The North Vietnamese in Paris II. What They Don’t Say

The “Talks” in Paris have dragged on for more than twenty sessions and so far as I know Richard Barnet leaves no publicly stated opinion unexamined, including the disillusion of the American team and the confusion of the Vietnamese about our motives. It is by now plain that even Ambassador Harriman is fed up with American intransigence (Times, September 20), and that President Johnson alone holds the key to the locked door—to use Minister Xuan Thuy’s phrase. But although their deeds seem clear enough there is still much confusion about the position of the North Vietnamese. What do they not say, and why can’t they say it?

During thirteen hours of discussion with the Hanoi delegation several weeks ago, George Kahin, Howard Zinn, Marilyn Young, Douglas Dowd, and I listened to detailed analyses of the 1954 Geneva treaty. Several of us had written on this subject, all of us knew it well, and the Vietnamese knew we knew it. They also repeated bombing and casualty figures—usually from published American sources, and easily available. Why tell us yet again?

The language of our informants was passionate, accurate, and undogmatic. It could not fail to move us. But why were they for so long reluctant to state plainly that they have troops in the South, when they claim “Vietnamese have a sacred right to defend their country anywhere they choose”? We had come to their residence at Choisy-le-Roi at their invitation, to try to understand why the talks were stalled and to test our impression that there had been serious Vietnamese efforts to lessen the fighting in order to show good will and to break the impasse in Paris. We did obtain from them—I almost said pry—grudging admission of a number of significant de-escalating actions.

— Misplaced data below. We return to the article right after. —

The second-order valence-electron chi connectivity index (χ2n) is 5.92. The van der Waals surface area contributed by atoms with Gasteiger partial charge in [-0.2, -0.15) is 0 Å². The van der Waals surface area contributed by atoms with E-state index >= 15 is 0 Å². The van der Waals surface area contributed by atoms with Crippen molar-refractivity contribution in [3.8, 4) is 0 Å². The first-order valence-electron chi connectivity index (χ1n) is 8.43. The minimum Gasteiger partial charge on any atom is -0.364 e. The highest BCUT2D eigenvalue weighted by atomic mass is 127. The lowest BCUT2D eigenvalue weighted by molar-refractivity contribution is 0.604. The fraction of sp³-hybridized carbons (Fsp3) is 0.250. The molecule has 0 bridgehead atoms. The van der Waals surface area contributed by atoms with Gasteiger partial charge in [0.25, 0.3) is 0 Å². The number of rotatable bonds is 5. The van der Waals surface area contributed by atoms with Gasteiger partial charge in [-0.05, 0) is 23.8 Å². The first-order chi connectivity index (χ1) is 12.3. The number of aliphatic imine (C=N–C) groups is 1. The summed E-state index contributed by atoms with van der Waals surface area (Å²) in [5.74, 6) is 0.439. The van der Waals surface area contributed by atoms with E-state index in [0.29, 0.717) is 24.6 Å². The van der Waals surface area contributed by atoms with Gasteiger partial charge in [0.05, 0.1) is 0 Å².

Since President Johnson and Secretary Rusk insist that the “other side” never gives an inch, why are the Vietnamese so unwilling to discuss their own restraint? But it may not occur to the Vietnamese to say something that seems to us very easy for them to say; it is also likely that they cannot say certain things because of problems with their constituencies in both North and South Vietnam. What these underlying considerations are may help to explain the reaction of the North Vietnamese in Paris.

1. Their Assumptions about Our Purposes

The Vietnamese know, as we do, that the United States did not intervene in their affairs out of altruism. They understand expressions like raison d’état, even where the raison may be a bad one. Since the attempt to defeat the NLF and to maintain a puppet government has not succeeded, they are suspicious about US intentions in Paris. Is the US purpose to defuse the Peace Movement? To help elect Humphrey? To prevent the collapse of the Saigon regime? A trick to allow a military build-up? All of these we know to be likely; so do they. Their wariness should not surprise us. At dinner in Paris, a …

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